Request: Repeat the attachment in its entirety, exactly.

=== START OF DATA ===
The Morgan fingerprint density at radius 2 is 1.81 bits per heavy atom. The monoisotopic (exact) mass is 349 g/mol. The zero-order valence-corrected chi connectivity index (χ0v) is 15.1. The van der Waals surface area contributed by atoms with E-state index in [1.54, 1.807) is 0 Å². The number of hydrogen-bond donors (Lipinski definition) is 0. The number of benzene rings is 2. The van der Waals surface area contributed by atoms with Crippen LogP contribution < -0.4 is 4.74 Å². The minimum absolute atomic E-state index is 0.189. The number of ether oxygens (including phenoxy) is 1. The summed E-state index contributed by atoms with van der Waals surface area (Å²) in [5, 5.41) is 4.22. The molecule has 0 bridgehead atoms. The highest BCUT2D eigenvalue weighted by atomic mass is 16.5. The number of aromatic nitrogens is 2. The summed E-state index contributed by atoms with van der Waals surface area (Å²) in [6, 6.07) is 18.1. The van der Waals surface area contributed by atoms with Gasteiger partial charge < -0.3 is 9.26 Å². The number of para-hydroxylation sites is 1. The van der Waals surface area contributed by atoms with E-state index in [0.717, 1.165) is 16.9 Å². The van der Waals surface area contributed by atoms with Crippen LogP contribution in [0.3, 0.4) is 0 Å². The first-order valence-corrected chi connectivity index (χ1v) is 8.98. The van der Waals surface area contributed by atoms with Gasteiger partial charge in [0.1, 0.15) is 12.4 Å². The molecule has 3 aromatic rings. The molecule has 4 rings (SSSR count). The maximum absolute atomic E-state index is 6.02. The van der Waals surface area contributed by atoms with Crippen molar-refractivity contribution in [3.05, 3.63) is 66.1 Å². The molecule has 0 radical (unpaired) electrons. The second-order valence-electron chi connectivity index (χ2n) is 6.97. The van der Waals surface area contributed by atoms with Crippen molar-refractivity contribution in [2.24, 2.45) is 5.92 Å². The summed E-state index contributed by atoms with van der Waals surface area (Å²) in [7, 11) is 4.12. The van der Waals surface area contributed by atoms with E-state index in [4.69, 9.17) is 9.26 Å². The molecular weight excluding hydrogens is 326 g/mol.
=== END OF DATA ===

The Morgan fingerprint density at radius 2 is 1.81 bits per heavy atom. The monoisotopic (exact) mass is 349 g/mol. The zero-order valence-corrected chi connectivity index (χ0v) is 15.1. The van der Waals surface area contributed by atoms with E-state index in [1.54, 1.807) is 0 Å². The number of hydrogen-bond donors (Lipinski definition) is 0. The number of benzene rings is 2. The van der Waals surface area contributed by atoms with Crippen LogP contribution < -0.4 is 4.74 Å². The minimum absolute atomic E-state index is 0.189. The number of ether oxygens (including phenoxy) is 1. The summed E-state index contributed by atoms with van der Waals surface area (Å²) in [5, 5.41) is 4.22. The molecule has 0 bridgehead atoms. The highest BCUT2D eigenvalue weighted by atomic mass is 16.5. The number of aromatic nitrogens is 2. The summed E-state index contributed by atoms with van der Waals surface area (Å²) in [6, 6.07) is 18.1. The van der Waals surface area contributed by atoms with Gasteiger partial charge < -0.3 is 9.26 Å². The number of para-hydroxylation sites is 1. The van der Waals surface area contributed by atoms with E-state index in [0.717, 1.165) is 16.9 Å². The van der Waals surface area contributed by atoms with Crippen LogP contribution in [0.3, 0.4) is 0 Å². The first-order valence-corrected chi connectivity index (χ1v) is 8.98. The van der Waals surface area contributed by atoms with Gasteiger partial charge in [0.1, 0.15) is 12.4 Å². The molecule has 3 aromatic rings. The molecule has 4 rings (SSSR count). The maximum absolute atomic E-state index is 6.02. The van der Waals surface area contributed by atoms with Crippen molar-refractivity contribution in [3.05, 3.63) is 66.1 Å². The molecule has 0 radical (unpaired) electrons. The second-order valence-electron chi connectivity index (χ2n) is 6.97. The van der Waals surface area contributed by atoms with Crippen molar-refractivity contribution in [2.24, 2.45) is 5.92 Å². The summed E-state index contributed by atoms with van der Waals surface area (Å²) in [7, 11) is 4.12. The van der Waals surface area contributed by atoms with E-state index in [4.69, 9.17) is 9.26 Å². The molecular weight excluding hydrogens is 326 g/mol.